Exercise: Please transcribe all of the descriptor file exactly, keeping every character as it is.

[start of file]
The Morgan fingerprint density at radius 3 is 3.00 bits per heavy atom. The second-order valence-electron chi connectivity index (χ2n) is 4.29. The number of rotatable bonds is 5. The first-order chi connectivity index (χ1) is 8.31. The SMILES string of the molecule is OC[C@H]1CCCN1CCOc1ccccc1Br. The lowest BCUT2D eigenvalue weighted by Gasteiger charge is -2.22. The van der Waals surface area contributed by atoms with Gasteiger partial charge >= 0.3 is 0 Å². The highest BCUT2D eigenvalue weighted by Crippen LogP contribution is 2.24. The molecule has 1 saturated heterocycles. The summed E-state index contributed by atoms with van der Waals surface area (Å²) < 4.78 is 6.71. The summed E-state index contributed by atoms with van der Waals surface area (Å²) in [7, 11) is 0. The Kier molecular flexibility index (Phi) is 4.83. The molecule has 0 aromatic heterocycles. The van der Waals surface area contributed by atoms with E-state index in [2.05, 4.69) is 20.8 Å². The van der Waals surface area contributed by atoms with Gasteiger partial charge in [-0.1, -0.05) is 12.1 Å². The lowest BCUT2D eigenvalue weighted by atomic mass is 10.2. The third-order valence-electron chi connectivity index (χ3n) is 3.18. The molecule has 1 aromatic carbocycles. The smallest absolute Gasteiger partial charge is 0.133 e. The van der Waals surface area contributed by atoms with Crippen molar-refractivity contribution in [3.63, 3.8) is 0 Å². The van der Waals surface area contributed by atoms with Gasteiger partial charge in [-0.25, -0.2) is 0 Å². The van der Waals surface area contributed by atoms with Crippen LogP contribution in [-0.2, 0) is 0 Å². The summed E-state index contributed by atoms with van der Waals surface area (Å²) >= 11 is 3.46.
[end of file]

The Morgan fingerprint density at radius 3 is 3.00 bits per heavy atom. The second-order valence-electron chi connectivity index (χ2n) is 4.29. The number of rotatable bonds is 5. The first-order chi connectivity index (χ1) is 8.31. The SMILES string of the molecule is OC[C@H]1CCCN1CCOc1ccccc1Br. The lowest BCUT2D eigenvalue weighted by Gasteiger charge is -2.22. The van der Waals surface area contributed by atoms with Gasteiger partial charge >= 0.3 is 0 Å². The highest BCUT2D eigenvalue weighted by Crippen LogP contribution is 2.24. The molecule has 1 saturated heterocycles. The summed E-state index contributed by atoms with van der Waals surface area (Å²) < 4.78 is 6.71. The summed E-state index contributed by atoms with van der Waals surface area (Å²) in [7, 11) is 0. The Kier molecular flexibility index (Phi) is 4.83. The molecule has 0 aromatic heterocycles. The van der Waals surface area contributed by atoms with E-state index in [2.05, 4.69) is 20.8 Å². The van der Waals surface area contributed by atoms with Gasteiger partial charge in [-0.1, -0.05) is 12.1 Å². The lowest BCUT2D eigenvalue weighted by atomic mass is 10.2. The third-order valence-electron chi connectivity index (χ3n) is 3.18. The molecule has 1 aromatic carbocycles. The smallest absolute Gasteiger partial charge is 0.133 e. The van der Waals surface area contributed by atoms with Crippen molar-refractivity contribution in [3.63, 3.8) is 0 Å². The van der Waals surface area contributed by atoms with Gasteiger partial charge in [-0.25, -0.2) is 0 Å². The van der Waals surface area contributed by atoms with Crippen LogP contribution in [-0.2, 0) is 0 Å². The summed E-state index contributed by atoms with van der Waals surface area (Å²) >= 11 is 3.46.